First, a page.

Kingston Yacht Club navigates unusual sailing season

“When you took sailing away from the kids, they realized how much they really wanted to go sailing, which was a surprise to us, them, and the parents,” Harris said. “[The situation] renewed a lot of people's love of sailing and of our sport, which was an unintended silver lining.”

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Photo by Rachel Harris

The Kingston Yacht Club (KYC) is navigating an anomalous transition from summer to fall.

This time of year, KYC would normally be turning over its fleet of twenty 420 sailboats to the Queen’s Sailing Team. This year, however, Queen’s has suspended the sport under its COVID-19 measures.

YGK News reached out to Rachel Harris, program manager and head instructor, and Daniel Sheedy, 420 race coach, about the impact of COVID-19 on KYC’s junior sailing activities.

Managing the Yacht Club amidst pandemic

When initial COVID-19 restrictions were imposed last spring, Harris was in the middle of the hiring process. Junior sailing activities were postponed until mid-July.

“We paused hiring so we didn’t have to fire anybody in the end,” Harris said. “When we did start to run programs, I [consulted] Sail Canada, Ontario Sailing, and KFL&A to make sure we put together a COVID protocol that checked all the boxes.”

According to Harris, staff are expecting a similar summer next year and plan to reduce hiring and member capacity at registration.

“I think we’ve been really lucky because we’re a sailing camp and an outdoor sport, so we were able to restart,” she said. “What I’m personally planning for is another spike or complete shutdown in [the spring], so we might start programming a little later. We ended up starting midway through July [this year] and we might be looking at something like that again.”

Harris told YGK News that operating KYC under COVID-19 pressures has been stressful and demands “a lot of thinking outside the box and thinking on your toes.”

“It’s about managing expectations as well,” she said. “I’ve had to be the ‘fun police’ a little bit, telling people to stand back, put on your mask, go inside.”

Photo by Rachel Harris

Harris commented that COVID-19 adversities had unexpectedly sparked new passions for the sport.

“When you took sailing away from the kids, they realized how much they really wanted to go sailing, which was a surprise to us, them, and the parents,” Harris said. “[The situation] renewed a lot of people’s love of sailing, which was an unintended silver lining.”

420 race coach speaks on new challenges

Sheedy, who trains junior athletes on KYC’s 420 race team, was temporarily laid off last spring and rehired mid-July.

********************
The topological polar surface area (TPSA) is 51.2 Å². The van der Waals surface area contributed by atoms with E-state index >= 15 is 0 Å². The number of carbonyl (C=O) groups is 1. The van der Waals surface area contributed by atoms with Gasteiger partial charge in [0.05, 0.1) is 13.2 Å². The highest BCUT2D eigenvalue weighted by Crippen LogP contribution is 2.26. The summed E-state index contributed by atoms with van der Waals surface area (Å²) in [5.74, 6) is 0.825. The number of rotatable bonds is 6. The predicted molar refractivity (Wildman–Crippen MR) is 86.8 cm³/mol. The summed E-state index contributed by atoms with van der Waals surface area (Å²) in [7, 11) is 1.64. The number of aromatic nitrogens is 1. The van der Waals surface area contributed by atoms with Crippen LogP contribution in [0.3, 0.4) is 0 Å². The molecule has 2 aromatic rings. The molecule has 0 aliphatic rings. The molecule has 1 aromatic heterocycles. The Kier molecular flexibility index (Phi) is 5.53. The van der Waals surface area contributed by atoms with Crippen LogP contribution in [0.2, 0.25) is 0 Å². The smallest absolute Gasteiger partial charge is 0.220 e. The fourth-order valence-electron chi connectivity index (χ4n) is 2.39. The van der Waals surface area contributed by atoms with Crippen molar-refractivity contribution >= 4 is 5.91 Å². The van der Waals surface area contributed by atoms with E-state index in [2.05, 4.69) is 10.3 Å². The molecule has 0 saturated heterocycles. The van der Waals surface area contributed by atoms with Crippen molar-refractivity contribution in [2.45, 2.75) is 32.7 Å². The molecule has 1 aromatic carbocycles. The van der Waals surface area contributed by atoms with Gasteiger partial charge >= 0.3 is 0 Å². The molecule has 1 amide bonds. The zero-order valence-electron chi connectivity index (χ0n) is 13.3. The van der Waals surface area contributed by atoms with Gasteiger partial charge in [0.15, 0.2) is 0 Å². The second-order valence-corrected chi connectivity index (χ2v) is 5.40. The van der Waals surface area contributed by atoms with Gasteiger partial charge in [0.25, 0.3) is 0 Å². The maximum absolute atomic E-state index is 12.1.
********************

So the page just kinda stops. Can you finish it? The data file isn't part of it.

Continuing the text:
“The first big step was to transition to online learning,” he said. “We delivered sailing lessons through Zoom and did virtual sailing through a video game called Virtual Regatta [ … ] until July, at which point the Yacht Club was confident enough to put together an actual on-water program.”

Sheedy called the program “stringent” in enforcing social distancing and self-assessment protocols, with a strict mask policy on land.

“My program had four crews of two athletes per crew,” Sheedy said. “If you wanted to sail, you had to join the program with a partner and your partner had to be in your social bubble [ … ] so each of those [four] crews was within their bubble.”

“We tried to minimize the time we spent at the actual facility,” he added. “Our plan was to get on water, train, get off water, and go home. Normally we’d spend a lot of time briefing and debriefing, [but everything] we could do online, we did online. [We] basically spent as little time in physical contact with each other as possible.”

Sheedy and his athletes. Photo by Rachel Harris

For Sheedy and his athletes, a full day of training usually consists of six hours on water. Over the summer, however, on-water time was reduced to three to four hours per day.

“The other thing is that we’re [typically] training for regattas,” Sheedy said. “Our race team goes to competitions around Ontario, [but] we did not get to do any of those at all [ … ] there were no regattas this season, which was difficult for me as a coach.”

COVID-19 measures interfere with standard safety protocols

Under normal circumstances, the closest Sheedy comes to his athletes is when he needs to effect a rescue.

“If a boat capsized, which is something that is routine and happens normally [ … ] and an athlete is injured or too exhausted to get the boat up by themselves, I would have to get in close, removing them from the water or [getting] in the boat with them,” Sheedy said. “[This year] our biggest concern was avoiding a situation where I would have to do that.”

To avoid such close-proximity situations, KYC lowered its threshold for acceptable sailing conditions, imposing wind limits and aborting training sessions if the wind was over a certain speed.

“Fortunately, I didn’t have to effect a rescue of that kind this year,” Sheedy said.

A look into the Yacht Club’s fall and winter plans

“Members are still sailing and students are still doing fall training, so we’re doing that for another few weeks,” Sheedy said. “Towards the end of October, the Yacht Club will have all of the member boats pulled out of the water and stored away for the winter [ … ] the Yacht Club will go into its annual winter hibernation.”

At that point, KYC will become “less of a sailing club” and more so a restaurant and social space, operating in compliance with Ontario and Canada’s COVID-19 regulations.

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